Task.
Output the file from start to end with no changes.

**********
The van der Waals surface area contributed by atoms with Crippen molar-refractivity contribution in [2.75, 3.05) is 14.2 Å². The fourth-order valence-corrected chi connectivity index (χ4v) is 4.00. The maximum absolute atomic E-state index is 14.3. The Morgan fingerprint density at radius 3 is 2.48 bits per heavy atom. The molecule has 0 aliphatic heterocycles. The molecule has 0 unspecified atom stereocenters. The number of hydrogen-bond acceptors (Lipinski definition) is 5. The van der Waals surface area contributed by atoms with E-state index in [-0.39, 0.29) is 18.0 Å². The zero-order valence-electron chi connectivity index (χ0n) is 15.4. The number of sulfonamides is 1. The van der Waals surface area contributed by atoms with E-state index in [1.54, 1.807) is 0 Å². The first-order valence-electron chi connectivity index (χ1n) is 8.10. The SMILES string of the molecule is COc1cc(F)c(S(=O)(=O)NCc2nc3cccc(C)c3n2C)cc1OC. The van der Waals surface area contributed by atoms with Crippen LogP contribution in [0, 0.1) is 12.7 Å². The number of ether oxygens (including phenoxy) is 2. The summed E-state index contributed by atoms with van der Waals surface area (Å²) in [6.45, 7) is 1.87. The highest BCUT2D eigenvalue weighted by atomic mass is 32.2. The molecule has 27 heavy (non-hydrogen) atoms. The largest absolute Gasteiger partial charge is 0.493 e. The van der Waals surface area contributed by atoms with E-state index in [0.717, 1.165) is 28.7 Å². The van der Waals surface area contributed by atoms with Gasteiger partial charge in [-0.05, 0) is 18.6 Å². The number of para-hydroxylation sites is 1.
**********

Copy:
The van der Waals surface area contributed by atoms with Crippen molar-refractivity contribution in [2.75, 3.05) is 14.2 Å². The fourth-order valence-corrected chi connectivity index (χ4v) is 4.00. The maximum absolute atomic E-state index is 14.3. The Morgan fingerprint density at radius 3 is 2.48 bits per heavy atom. The molecule has 0 aliphatic heterocycles. The molecule has 0 unspecified atom stereocenters. The number of hydrogen-bond acceptors (Lipinski definition) is 5. The van der Waals surface area contributed by atoms with E-state index in [-0.39, 0.29) is 18.0 Å². The zero-order valence-electron chi connectivity index (χ0n) is 15.4. The number of sulfonamides is 1. The van der Waals surface area contributed by atoms with E-state index in [1.54, 1.807) is 0 Å². The first-order valence-electron chi connectivity index (χ1n) is 8.10. The SMILES string of the molecule is COc1cc(F)c(S(=O)(=O)NCc2nc3cccc(C)c3n2C)cc1OC. The van der Waals surface area contributed by atoms with Crippen LogP contribution in [0, 0.1) is 12.7 Å². The number of ether oxygens (including phenoxy) is 2. The summed E-state index contributed by atoms with van der Waals surface area (Å²) in [6.45, 7) is 1.87. The highest BCUT2D eigenvalue weighted by atomic mass is 32.2. The molecule has 27 heavy (non-hydrogen) atoms. The largest absolute Gasteiger partial charge is 0.493 e. The van der Waals surface area contributed by atoms with E-state index in [0.717, 1.165) is 28.7 Å². The van der Waals surface area contributed by atoms with Gasteiger partial charge in [-0.05, 0) is 18.6 Å². The number of para-hydroxylation sites is 1.